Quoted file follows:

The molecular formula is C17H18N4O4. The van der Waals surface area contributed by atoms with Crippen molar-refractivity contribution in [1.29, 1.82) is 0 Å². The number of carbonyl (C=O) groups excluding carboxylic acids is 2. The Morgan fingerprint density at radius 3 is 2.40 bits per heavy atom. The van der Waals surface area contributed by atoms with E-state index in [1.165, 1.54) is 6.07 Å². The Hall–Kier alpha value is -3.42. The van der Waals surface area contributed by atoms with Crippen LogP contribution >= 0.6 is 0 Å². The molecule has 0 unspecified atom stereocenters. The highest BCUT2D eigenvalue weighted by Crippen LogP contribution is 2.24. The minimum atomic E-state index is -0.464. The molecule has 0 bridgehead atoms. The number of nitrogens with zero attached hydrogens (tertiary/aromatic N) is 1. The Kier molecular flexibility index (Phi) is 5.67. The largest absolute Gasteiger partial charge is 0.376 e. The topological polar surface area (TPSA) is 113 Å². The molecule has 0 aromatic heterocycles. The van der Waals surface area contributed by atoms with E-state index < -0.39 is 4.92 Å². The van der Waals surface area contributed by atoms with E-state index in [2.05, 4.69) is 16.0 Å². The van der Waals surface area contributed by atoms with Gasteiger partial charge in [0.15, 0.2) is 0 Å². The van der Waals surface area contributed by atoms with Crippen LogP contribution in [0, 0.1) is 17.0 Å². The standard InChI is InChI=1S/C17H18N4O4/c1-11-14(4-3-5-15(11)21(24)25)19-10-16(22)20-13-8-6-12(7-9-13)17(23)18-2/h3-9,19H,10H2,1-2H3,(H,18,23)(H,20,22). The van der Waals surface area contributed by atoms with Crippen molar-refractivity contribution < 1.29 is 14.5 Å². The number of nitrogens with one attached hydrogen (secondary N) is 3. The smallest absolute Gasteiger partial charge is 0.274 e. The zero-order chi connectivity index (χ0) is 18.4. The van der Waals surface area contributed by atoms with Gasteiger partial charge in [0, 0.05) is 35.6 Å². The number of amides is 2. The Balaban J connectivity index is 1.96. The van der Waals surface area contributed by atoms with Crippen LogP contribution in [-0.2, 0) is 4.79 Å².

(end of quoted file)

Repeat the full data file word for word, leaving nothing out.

The molecular formula is C17H18N4O4. The van der Waals surface area contributed by atoms with Crippen molar-refractivity contribution in [1.29, 1.82) is 0 Å². The number of carbonyl (C=O) groups excluding carboxylic acids is 2. The Morgan fingerprint density at radius 3 is 2.40 bits per heavy atom. The van der Waals surface area contributed by atoms with E-state index in [1.165, 1.54) is 6.07 Å². The Hall–Kier alpha value is -3.42. The van der Waals surface area contributed by atoms with Crippen LogP contribution >= 0.6 is 0 Å². The molecule has 0 unspecified atom stereocenters. The highest BCUT2D eigenvalue weighted by Crippen LogP contribution is 2.24. The minimum atomic E-state index is -0.464. The molecule has 0 bridgehead atoms. The number of nitrogens with zero attached hydrogens (tertiary/aromatic N) is 1. The Kier molecular flexibility index (Phi) is 5.67. The largest absolute Gasteiger partial charge is 0.376 e. The topological polar surface area (TPSA) is 113 Å². The molecule has 0 aromatic heterocycles. The van der Waals surface area contributed by atoms with E-state index < -0.39 is 4.92 Å². The van der Waals surface area contributed by atoms with E-state index in [2.05, 4.69) is 16.0 Å². The van der Waals surface area contributed by atoms with Gasteiger partial charge in [0.15, 0.2) is 0 Å². The van der Waals surface area contributed by atoms with Crippen LogP contribution in [0, 0.1) is 17.0 Å². The standard InChI is InChI=1S/C17H18N4O4/c1-11-14(4-3-5-15(11)21(24)25)19-10-16(22)20-13-8-6-12(7-9-13)17(23)18-2/h3-9,19H,10H2,1-2H3,(H,18,23)(H,20,22). The van der Waals surface area contributed by atoms with Crippen molar-refractivity contribution < 1.29 is 14.5 Å². The number of nitrogens with one attached hydrogen (secondary N) is 3. The smallest absolute Gasteiger partial charge is 0.274 e. The zero-order chi connectivity index (χ0) is 18.4. The van der Waals surface area contributed by atoms with Gasteiger partial charge in [0, 0.05) is 35.6 Å². The number of amides is 2. The Balaban J connectivity index is 1.96. The van der Waals surface area contributed by atoms with Crippen LogP contribution in [-0.2, 0) is 4.79 Å².